Webinar 4: Use simple datasets and bind Excel tables

In Shared Email Templates for Outlook

00:04 Introduction
00:21 Webinar goals
00:44 What is a dataset?
01:18 Two types of datasets: simple dataset and connected Excel table
01:40 How to create a simple dataset
02:15 Key column
02:53 What is a default row and how to use it?
03:46 Use values from a dataset in a template
05:11 How to bind a table to a dataset
07:50 How to connect an Excel table and use it as a dataset
10:05 Wrap-up

Webinar transcript


Hello! Irina Goroshko from Ablebits is here and on this webinar I will show how to use the datasets feature of the Shared Email Templates add-in for Outlook. If after watching the video, you have any questions or feedback, feel free to share them in the comments. The links to the previous webinars please find down below.

On this webinar, I will show how to:

  • Create a simple dataset in the add-in
  • Create and make use of the default rows
  • Add values from a dataset to the template text
  • Bind a table in a template to a dataset
  • Connect a dataset to an Excel table

So, let’s go!

What is dataset and two types of datasets

What is a dataset and why may it be useful for you?

Dataset is a table with data that you can use in a template. There are two ways to use a dataset: you can retrieve a value from it and paste it into your template text or you may create a table in your template and bind it to a dataset so the table will be filled in with values from dataset rows you select.

Yes, I know, for now this may sound complicated, but believe me, there is nothing difficult in datasets as soon as you figure it out.

There are two types of datasets. Simple means that you create or import it to Shared Email Templates and edit the dataset in the add-in. Connected Excel table is a table from an Excel workbook that is located in OneDrive or SharePoint and linked to Shared Email Templates. I will show how to use both types of datasets.

So, now we know what a dataset is, what it can be useful for—finally, it’s time to create one!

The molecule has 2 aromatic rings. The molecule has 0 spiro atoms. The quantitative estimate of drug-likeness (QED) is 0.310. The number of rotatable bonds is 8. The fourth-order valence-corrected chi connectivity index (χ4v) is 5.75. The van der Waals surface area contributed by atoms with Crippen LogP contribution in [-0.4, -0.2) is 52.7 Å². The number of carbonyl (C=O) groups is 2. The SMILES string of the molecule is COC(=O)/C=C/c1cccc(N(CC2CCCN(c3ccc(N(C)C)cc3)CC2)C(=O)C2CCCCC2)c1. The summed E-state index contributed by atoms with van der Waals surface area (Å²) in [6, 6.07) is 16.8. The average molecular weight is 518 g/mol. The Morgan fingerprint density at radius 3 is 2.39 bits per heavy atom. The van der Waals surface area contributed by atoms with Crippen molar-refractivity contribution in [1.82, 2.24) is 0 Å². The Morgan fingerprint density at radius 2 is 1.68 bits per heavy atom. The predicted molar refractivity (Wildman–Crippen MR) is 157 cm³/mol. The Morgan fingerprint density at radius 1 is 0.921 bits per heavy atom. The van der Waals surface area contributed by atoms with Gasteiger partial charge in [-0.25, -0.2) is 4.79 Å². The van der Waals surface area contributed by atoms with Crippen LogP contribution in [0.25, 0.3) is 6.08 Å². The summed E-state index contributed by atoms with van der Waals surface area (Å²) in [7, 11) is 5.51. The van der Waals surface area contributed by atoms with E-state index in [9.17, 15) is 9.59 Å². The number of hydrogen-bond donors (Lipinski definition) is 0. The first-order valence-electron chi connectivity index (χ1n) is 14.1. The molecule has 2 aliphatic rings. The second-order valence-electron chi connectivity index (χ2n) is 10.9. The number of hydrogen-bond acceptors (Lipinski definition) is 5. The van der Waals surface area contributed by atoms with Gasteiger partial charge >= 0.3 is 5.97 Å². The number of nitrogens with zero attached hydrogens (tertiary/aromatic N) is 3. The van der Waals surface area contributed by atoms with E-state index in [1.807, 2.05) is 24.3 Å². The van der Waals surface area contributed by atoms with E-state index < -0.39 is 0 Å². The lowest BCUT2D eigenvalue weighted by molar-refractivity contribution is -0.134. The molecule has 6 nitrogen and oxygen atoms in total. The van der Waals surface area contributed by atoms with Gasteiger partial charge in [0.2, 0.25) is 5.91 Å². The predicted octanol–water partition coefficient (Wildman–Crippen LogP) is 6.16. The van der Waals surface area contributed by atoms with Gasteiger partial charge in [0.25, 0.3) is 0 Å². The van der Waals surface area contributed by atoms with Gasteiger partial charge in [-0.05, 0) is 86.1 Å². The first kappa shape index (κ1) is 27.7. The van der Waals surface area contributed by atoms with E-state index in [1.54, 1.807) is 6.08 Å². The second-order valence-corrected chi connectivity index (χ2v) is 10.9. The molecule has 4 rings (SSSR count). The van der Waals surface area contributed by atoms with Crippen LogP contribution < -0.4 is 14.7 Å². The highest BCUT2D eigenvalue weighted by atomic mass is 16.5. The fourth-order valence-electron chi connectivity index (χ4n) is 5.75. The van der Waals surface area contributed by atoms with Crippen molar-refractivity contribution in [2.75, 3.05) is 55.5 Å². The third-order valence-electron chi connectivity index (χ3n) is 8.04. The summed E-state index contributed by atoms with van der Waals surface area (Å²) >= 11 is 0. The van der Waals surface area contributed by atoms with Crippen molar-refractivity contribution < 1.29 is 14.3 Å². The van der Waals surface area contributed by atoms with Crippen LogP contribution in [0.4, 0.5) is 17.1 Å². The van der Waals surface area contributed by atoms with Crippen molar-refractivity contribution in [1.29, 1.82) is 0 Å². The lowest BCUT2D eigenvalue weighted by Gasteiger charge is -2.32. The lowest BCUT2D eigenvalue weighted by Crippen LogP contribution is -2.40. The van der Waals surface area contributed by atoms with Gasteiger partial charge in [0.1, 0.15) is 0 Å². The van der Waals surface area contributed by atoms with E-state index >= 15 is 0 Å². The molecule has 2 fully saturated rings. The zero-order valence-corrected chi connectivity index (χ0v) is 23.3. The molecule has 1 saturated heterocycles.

Create and use simple dataset

I right-click My Templates and select New Dataset. Datasets are created and edited in the web app only, so the add-in brings me to the browser. Here, we are to select the dataset type. This time, it will be Simple.

In a dataset, we can add up to 32 rows and 32 columns. The first column is the key column, let’s slow down here a little bit.

The key column is always the leftmost column of your dataset. It can also be called an 'identifier' column because there you will keep values that help you identify the rows from which data for your templates will be taken. Further, it will be more clear, I promise.

You can rename the first column by clicking on this box, entering the text you need and clicking Enter. To add rows and columns, we click the Plus signs. Now, I can add the values to the dataset.

What do you think the mysterious Default Row in the name of a column could mean? We developed this feature to let you select the rows that will be checked by default when you use a particular dataset. For instance, in most cases I need the Program A and Program B data in my emails so I enter an asterisk symbol to this and this cells. You can add any other character to the default row cells, what is important here is that they are not empty. I’ll show you later how it works.

Oops, I almost forgot to name my dataset! Let it be Discount Programs.

The dataset is ready, and I click Save.

Now our task is to use some values from this dataset in a template. I open an existing template. In two places, here and here, I need to add values from my dataset. I place the cursor where I need to add the value, select the ~%WhatToEnter macro in the list, choose Dataset in the first box, add the window title to the second box, it will be—discount, select my dataset and —attention!—select the target column, the column from which I need to pull the value. This is the Discount column. And click Insert.